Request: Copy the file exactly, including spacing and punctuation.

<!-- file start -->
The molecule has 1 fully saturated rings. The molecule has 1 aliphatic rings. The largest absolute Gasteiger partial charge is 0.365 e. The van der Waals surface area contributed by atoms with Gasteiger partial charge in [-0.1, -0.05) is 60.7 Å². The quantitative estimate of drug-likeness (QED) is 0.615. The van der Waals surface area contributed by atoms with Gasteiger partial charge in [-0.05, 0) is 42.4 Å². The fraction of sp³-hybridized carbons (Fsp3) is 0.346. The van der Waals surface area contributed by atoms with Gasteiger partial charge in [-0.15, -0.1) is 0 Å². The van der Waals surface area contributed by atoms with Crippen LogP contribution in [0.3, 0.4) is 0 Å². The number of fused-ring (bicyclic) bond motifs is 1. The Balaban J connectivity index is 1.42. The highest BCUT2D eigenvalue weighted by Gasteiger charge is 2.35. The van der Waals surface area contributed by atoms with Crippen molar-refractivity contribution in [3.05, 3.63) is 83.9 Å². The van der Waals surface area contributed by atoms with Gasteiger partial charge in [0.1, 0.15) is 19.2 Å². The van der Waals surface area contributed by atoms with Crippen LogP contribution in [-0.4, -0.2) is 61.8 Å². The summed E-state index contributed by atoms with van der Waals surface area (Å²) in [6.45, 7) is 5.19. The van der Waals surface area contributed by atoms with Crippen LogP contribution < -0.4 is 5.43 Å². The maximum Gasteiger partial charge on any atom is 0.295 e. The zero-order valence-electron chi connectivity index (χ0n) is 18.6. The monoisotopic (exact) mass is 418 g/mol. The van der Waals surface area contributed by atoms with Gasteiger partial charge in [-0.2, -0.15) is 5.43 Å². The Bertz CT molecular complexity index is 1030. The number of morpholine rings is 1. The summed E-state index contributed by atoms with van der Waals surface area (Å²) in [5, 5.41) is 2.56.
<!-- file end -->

The molecule has 1 fully saturated rings. The molecule has 1 aliphatic rings. The largest absolute Gasteiger partial charge is 0.365 e. The van der Waals surface area contributed by atoms with Gasteiger partial charge in [-0.1, -0.05) is 60.7 Å². The quantitative estimate of drug-likeness (QED) is 0.615. The van der Waals surface area contributed by atoms with Gasteiger partial charge in [-0.05, 0) is 42.4 Å². The fraction of sp³-hybridized carbons (Fsp3) is 0.346. The van der Waals surface area contributed by atoms with Gasteiger partial charge in [-0.15, -0.1) is 0 Å². The van der Waals surface area contributed by atoms with Crippen LogP contribution in [0.3, 0.4) is 0 Å². The number of fused-ring (bicyclic) bond motifs is 1. The Balaban J connectivity index is 1.42. The highest BCUT2D eigenvalue weighted by Gasteiger charge is 2.35. The van der Waals surface area contributed by atoms with Crippen molar-refractivity contribution in [3.05, 3.63) is 83.9 Å². The van der Waals surface area contributed by atoms with Gasteiger partial charge in [0.1, 0.15) is 19.2 Å². The van der Waals surface area contributed by atoms with Crippen LogP contribution in [-0.4, -0.2) is 61.8 Å². The summed E-state index contributed by atoms with van der Waals surface area (Å²) in [6.45, 7) is 5.19. The van der Waals surface area contributed by atoms with Crippen LogP contribution < -0.4 is 5.43 Å². The maximum Gasteiger partial charge on any atom is 0.295 e. The zero-order valence-electron chi connectivity index (χ0n) is 18.6. The monoisotopic (exact) mass is 418 g/mol. The van der Waals surface area contributed by atoms with Gasteiger partial charge in [-0.2, -0.15) is 5.43 Å². The Bertz CT molecular complexity index is 1030. The number of morpholine rings is 1. The summed E-state index contributed by atoms with van der Waals surface area (Å²) in [5, 5.41) is 2.56.